Wednesday, March 27, 2013

Unkindest cuts: Amour and Django Unchained


Django Unchained and Amour are strange bedfellows, but they are bedfellows nonetheless. For even though the former is about slavery in the American South and the other about an old woman dying before her husband’s eyes, they share one essential trait: cruelty towards the viewer. Quentin Tarantino and Michael Haneke both extend the same challenge – can you take what I’m throwing at you? (And if you can’t, maybe it’s because you aren’t tough enough to face up to the horrors of slavery/slow death.)

Neither film offers a reason why we should be seeing any of this. Amour serves creeping decay and death up as if its audience has never heard of it before, or needed reminding that it existed. Haneke is an artiste, an auteur, so his prolonged torture of the beautiful Emanuelle Riva is supposed to be art, life, or some admirable compromise between the two. The appalling violence in Tarantino’s film is an easier target, and many critics have (rightly) taken him to task for it. Me, I dislike slow, painful deaths as much as quick, bloody ones. And I find it as unappealing to watch one human body (even one belonging to a dirty rotten slave trader) being used as a shield as I do another wasting away before my eyes.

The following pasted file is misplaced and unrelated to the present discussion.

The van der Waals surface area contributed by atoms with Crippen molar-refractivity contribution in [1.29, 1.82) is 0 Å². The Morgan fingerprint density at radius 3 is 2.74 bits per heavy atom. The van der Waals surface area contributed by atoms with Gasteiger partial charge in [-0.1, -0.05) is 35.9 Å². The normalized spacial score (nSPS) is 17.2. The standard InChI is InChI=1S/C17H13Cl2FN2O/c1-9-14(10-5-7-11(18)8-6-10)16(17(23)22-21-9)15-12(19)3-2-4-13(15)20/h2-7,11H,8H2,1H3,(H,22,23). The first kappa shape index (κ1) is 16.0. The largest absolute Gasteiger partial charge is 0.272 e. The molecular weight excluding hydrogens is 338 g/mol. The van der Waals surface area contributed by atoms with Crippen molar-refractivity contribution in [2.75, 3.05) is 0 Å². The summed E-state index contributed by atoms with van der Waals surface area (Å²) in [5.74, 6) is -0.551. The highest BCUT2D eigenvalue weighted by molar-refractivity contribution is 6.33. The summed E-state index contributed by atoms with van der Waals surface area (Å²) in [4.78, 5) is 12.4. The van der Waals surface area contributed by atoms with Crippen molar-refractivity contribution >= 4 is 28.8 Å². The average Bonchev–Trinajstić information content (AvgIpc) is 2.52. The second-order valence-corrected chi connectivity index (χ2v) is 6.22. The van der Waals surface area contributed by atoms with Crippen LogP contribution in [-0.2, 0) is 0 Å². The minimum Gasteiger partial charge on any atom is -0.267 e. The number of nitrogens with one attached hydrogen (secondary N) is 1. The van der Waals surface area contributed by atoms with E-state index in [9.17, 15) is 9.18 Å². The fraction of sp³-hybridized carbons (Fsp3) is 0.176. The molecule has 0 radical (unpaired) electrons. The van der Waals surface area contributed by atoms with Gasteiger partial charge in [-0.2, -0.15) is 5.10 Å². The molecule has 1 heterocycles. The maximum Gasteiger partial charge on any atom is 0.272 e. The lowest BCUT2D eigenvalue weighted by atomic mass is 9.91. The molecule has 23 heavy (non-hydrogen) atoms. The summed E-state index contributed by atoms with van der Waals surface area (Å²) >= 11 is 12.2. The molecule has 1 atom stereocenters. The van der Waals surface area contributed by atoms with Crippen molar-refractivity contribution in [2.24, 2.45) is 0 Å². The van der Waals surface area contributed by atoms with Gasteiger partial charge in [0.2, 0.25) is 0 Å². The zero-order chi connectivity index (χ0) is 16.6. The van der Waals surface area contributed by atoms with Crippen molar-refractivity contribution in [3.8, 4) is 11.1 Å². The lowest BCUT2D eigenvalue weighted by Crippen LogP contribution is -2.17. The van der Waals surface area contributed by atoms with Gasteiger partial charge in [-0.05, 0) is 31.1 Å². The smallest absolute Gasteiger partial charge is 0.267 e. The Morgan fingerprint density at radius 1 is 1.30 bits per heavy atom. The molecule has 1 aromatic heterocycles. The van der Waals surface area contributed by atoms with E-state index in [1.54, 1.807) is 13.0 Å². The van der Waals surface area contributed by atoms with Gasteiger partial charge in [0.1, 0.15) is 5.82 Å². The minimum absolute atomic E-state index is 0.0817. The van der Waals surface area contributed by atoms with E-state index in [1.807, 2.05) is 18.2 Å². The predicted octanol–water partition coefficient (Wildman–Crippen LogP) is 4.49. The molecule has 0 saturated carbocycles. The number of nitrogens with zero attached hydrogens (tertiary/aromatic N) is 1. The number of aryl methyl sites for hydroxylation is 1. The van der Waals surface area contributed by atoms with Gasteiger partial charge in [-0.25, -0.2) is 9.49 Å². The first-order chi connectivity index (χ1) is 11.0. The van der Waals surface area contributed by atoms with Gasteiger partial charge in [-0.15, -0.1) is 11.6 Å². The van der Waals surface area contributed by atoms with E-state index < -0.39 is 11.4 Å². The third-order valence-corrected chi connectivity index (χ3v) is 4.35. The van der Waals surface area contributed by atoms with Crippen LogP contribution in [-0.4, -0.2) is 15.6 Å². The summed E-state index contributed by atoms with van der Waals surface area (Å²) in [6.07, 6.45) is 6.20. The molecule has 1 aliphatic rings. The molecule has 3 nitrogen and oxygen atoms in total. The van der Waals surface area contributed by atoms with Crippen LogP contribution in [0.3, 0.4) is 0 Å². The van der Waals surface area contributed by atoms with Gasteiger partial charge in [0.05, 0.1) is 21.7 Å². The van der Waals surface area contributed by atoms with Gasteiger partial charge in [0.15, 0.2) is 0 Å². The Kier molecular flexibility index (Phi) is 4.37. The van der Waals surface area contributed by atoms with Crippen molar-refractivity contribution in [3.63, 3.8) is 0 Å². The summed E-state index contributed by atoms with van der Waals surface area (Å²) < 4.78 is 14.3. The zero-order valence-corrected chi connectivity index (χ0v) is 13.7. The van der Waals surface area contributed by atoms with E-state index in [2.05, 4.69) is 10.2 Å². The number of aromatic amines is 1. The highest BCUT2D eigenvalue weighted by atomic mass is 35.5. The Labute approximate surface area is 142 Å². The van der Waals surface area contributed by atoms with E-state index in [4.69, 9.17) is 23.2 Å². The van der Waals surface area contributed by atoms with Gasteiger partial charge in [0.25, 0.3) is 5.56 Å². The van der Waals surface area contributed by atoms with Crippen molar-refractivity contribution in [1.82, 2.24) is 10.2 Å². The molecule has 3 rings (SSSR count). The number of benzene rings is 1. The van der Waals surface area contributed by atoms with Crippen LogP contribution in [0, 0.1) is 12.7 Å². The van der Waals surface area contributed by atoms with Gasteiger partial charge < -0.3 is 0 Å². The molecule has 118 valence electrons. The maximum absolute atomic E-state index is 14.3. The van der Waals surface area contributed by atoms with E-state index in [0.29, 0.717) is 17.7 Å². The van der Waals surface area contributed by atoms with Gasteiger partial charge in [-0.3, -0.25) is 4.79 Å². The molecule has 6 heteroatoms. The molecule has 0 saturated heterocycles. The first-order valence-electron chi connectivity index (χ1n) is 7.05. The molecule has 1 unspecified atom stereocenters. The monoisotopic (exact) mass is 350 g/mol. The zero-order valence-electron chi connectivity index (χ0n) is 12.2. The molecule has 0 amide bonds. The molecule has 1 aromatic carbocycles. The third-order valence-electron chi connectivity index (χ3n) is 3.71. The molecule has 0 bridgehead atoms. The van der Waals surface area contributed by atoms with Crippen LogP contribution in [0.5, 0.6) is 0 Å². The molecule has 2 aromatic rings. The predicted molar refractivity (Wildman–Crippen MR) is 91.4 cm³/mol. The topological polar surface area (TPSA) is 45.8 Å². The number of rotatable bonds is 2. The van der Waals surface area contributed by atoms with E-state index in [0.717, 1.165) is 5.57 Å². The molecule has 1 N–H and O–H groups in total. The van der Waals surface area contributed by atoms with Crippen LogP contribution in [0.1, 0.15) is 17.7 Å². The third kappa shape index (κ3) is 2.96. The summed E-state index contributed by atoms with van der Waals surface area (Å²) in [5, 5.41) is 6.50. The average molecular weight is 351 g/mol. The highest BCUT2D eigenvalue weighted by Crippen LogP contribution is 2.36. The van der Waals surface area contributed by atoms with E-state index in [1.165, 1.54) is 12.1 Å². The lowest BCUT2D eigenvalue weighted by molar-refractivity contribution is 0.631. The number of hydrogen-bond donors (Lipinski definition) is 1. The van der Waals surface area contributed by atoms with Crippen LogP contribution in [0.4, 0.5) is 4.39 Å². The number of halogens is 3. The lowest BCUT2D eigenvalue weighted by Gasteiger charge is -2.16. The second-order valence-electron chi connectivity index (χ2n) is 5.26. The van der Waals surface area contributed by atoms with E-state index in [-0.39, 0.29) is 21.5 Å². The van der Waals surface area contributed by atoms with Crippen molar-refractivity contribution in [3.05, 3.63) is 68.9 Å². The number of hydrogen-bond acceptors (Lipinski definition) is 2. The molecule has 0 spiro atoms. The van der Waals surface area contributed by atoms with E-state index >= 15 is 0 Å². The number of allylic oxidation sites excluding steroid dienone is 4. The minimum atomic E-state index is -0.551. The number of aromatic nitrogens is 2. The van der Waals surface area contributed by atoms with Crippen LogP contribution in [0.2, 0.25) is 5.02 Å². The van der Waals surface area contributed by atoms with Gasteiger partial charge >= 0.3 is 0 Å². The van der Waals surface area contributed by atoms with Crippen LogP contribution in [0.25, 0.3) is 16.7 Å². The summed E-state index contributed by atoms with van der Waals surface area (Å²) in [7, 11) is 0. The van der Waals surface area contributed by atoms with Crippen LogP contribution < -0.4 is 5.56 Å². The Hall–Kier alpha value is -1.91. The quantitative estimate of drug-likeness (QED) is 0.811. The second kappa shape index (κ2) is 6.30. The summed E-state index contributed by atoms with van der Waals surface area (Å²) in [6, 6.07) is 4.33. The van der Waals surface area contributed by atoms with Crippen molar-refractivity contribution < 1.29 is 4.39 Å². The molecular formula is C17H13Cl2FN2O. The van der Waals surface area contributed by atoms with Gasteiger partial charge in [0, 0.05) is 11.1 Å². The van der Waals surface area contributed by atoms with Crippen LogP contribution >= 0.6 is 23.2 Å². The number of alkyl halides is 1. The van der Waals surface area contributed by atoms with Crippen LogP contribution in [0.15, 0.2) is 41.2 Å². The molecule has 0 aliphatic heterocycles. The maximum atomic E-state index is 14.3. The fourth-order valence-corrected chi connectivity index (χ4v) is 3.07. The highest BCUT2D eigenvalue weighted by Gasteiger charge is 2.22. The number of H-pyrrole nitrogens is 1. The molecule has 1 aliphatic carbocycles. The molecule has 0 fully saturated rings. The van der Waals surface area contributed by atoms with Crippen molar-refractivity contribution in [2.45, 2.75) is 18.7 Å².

Both of these directors have had a long history of being cruel to their characters. The couple systematically tortured in Funny Games scarcely had it worse than The Bride in Kill Bill, who is beaten, raped and buried alive. Even as a fan, it’s pretty clear that since Jackie Brown, Tarantino has become a cartoon filmmaker, a homagemeister. But where Kill Bill had a visual flair that was often breathtaking and Inglourious Basterds’ had at least three superbly constructed set pieces, Django Unchained – the Klan scene and Christoph Waltz’s character notwithstanding – is an empty provocation, a chance to say ‘nigger’ a hundred odd times and show people’s heads being blown off while hiding behind the umbrella of ‘exploitation’.
At least Django Unchained – alternately lurid, poetic, brutal, fetid – feels rudely alive. Amour is death-affirming. I was shocked to read several critics say it was one of Haneke’s warmest films. Where was the warmth that I missed? In the cruel flashback/ forward structure? In the film judging Isabelle Huppert as she asks sensible questions? In the dream of an elderly man in which he’s being robbed? Amour is a film without subtext, without mercy, and without hope. If that’s what passes for great cinema nowadays, I’ll take Lincoln and its small manipulations. I’ll take Beasts of the Southern Wild and its wild risks. I’ll take No, Magic Mike, Moonrise Kingdom: films that give a damn.

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